Sunday, June 30, 2013

A Citizen's Examination of Conscience

  1. From where did/do I derive my political ideas: Reason, tradition, emotion, et cetera?
  2. Have I ever returned to study, and possibly challenge, the ideas I first learned?
  3. Do I speak on, and address others about, only matters which I have thoroughly researched and considered, and on which I have opinions which I can logically and clearly articulate?
  4. Of my own ideas, do I keep current on matters with which they intersect?
  5. Do I stay informed on a variety of issues, or only certain ones?
  6. Do I speak as appropriate to prove my case to others, or to gratify myself?
  7. How often do I read scholarly books and articles?
  8. How often do I read any books and articles which articulate opposing viewpoints, or do I only read ones with which I already agree?
  9. Do I seek out the best opposing viewpoints to understand them and potentially challenge my own ideas, or am I content to read the most easily refuted opposing ideas?
  10. Do I check the facts of articles?
  11. Do I especially check the facts of articles with which I agree?
  12. Do I stay informed about legislation and court cases?
  13. Do I read legislation and court cases myself, or do I rely on others' opinions and summaries?
  14. In evaluating political decisions, do I consider:
    1. Both universal and particular law?
    2. Whether the matter is of a political nature in the first place?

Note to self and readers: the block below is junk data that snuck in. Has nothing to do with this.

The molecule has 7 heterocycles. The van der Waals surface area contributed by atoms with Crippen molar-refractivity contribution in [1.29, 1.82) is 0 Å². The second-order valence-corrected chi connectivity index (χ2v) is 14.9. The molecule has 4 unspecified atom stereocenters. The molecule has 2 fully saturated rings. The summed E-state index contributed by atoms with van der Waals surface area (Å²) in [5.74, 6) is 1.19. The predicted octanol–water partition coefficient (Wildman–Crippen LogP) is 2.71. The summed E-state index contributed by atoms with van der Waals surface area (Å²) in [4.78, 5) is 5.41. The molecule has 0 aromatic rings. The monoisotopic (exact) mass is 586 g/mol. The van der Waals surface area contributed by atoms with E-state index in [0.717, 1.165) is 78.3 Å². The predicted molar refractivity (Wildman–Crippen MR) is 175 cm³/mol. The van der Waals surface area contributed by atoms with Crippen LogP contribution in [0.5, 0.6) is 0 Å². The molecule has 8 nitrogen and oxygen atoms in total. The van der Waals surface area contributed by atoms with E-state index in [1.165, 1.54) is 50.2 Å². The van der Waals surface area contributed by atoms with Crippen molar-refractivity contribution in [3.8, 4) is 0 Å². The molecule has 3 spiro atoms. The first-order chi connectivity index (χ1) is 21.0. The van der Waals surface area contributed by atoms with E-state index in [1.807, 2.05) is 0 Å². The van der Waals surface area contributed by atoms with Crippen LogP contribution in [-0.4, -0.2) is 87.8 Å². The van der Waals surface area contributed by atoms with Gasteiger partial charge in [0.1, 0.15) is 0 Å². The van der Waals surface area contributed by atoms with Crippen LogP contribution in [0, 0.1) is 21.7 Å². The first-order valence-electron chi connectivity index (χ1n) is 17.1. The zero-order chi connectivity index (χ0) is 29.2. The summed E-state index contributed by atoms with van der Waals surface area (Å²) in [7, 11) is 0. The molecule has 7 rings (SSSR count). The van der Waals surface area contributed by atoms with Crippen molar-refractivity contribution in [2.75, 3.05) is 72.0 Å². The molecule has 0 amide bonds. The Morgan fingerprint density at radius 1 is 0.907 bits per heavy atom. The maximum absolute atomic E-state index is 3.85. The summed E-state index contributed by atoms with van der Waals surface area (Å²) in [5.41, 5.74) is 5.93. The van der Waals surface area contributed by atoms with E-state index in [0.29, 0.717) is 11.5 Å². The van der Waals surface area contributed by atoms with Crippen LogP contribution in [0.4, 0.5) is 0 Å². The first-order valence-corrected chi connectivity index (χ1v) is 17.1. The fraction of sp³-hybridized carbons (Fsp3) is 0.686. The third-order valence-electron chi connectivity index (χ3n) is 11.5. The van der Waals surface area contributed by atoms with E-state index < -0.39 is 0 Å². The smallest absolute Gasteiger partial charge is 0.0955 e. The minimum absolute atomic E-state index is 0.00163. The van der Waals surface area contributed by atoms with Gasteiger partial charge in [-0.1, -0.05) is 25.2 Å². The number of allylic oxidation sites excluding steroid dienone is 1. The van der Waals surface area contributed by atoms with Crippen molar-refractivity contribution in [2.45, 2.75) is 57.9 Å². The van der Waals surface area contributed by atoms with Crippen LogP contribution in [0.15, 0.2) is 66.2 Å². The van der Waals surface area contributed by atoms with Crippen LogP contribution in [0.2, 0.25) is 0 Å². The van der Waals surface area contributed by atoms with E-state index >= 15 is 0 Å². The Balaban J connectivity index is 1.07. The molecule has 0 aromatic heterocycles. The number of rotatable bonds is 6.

3. Whether the law ought to be passed or the case heard at that particular level of government?
    4. The principles on which the decision rests?
    5. The precedent which informs it and the precedent which it sets?
    6. Potential side effects, positive and negative, and their probabilities?
    7. Whether there is enough information to decide the matter at all?
    8. Whether the desired outcome might be better achieved by another means?
  15. In evaluating candidates for political office do I:
    1. Have an objective set of criteria against which I equally compare all candidates?
    2. Stay equally informed about all candidates?
    3. Consider as separate, but related and relevant the character, talk, and action of the candidate?
    4. Separate rhetoric from logical arguments?
    5. Hold officials accountable after delegating my authority to them?
  16. When disagreeing, do I do so from principle or as a reactionary or emotionally? 
  17. When disagreeing, do I use facts which I can cite, or have I allowed my facts and sentiments to congeal into a sense which is no longer rooted in particulars?
  18. Do I promote the good by ways other than voting?
  19. Do I treat speculation with appropriate skepticism?
  20. Do I expect of other citizens what I do not do myself?
  21. Do I admit when I am wrong?

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